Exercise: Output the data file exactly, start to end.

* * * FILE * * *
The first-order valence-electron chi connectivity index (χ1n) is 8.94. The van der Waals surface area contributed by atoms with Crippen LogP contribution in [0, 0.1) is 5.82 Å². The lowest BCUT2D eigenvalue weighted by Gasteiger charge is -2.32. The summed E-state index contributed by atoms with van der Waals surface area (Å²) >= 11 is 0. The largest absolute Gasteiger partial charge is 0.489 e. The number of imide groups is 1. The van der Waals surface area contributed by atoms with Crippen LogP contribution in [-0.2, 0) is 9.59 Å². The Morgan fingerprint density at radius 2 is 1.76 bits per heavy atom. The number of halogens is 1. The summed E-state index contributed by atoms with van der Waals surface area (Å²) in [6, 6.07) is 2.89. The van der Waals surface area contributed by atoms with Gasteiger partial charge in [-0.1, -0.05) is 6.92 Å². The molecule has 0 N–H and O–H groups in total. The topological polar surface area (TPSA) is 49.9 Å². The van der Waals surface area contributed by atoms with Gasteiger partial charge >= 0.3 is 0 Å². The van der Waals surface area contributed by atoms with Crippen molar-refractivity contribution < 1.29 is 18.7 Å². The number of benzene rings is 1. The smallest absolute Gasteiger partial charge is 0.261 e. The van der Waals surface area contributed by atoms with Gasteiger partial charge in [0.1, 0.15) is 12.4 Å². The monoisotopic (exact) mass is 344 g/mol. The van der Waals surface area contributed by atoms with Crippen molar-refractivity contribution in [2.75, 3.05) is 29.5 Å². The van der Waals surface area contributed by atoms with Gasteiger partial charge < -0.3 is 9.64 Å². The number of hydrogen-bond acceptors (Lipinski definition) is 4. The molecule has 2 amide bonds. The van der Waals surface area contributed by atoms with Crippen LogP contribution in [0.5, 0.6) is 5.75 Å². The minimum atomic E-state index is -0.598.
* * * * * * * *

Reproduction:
The first-order valence-electron chi connectivity index (χ1n) is 8.94. The van der Waals surface area contributed by atoms with Crippen LogP contribution in [0, 0.1) is 5.82 Å². The lowest BCUT2D eigenvalue weighted by Gasteiger charge is -2.32. The summed E-state index contributed by atoms with van der Waals surface area (Å²) >= 11 is 0. The largest absolute Gasteiger partial charge is 0.489 e. The number of imide groups is 1. The van der Waals surface area contributed by atoms with Crippen LogP contribution in [-0.2, 0) is 9.59 Å². The Morgan fingerprint density at radius 2 is 1.76 bits per heavy atom. The number of halogens is 1. The summed E-state index contributed by atoms with van der Waals surface area (Å²) in [6, 6.07) is 2.89. The van der Waals surface area contributed by atoms with Gasteiger partial charge in [-0.1, -0.05) is 6.92 Å². The molecule has 0 N–H and O–H groups in total. The topological polar surface area (TPSA) is 49.9 Å². The van der Waals surface area contributed by atoms with Gasteiger partial charge >= 0.3 is 0 Å². The van der Waals surface area contributed by atoms with Crippen molar-refractivity contribution < 1.29 is 18.7 Å². The number of benzene rings is 1. The smallest absolute Gasteiger partial charge is 0.261 e. The van der Waals surface area contributed by atoms with Gasteiger partial charge in [0.1, 0.15) is 12.4 Å². The monoisotopic (exact) mass is 344 g/mol. The van der Waals surface area contributed by atoms with Crippen molar-refractivity contribution in [2.75, 3.05) is 29.5 Å². The van der Waals surface area contributed by atoms with Gasteiger partial charge < -0.3 is 9.64 Å². The number of hydrogen-bond acceptors (Lipinski definition) is 4. The molecule has 2 amide bonds. The van der Waals surface area contributed by atoms with Crippen LogP contribution in [0.5, 0.6) is 5.75 Å². The minimum atomic E-state index is -0.598.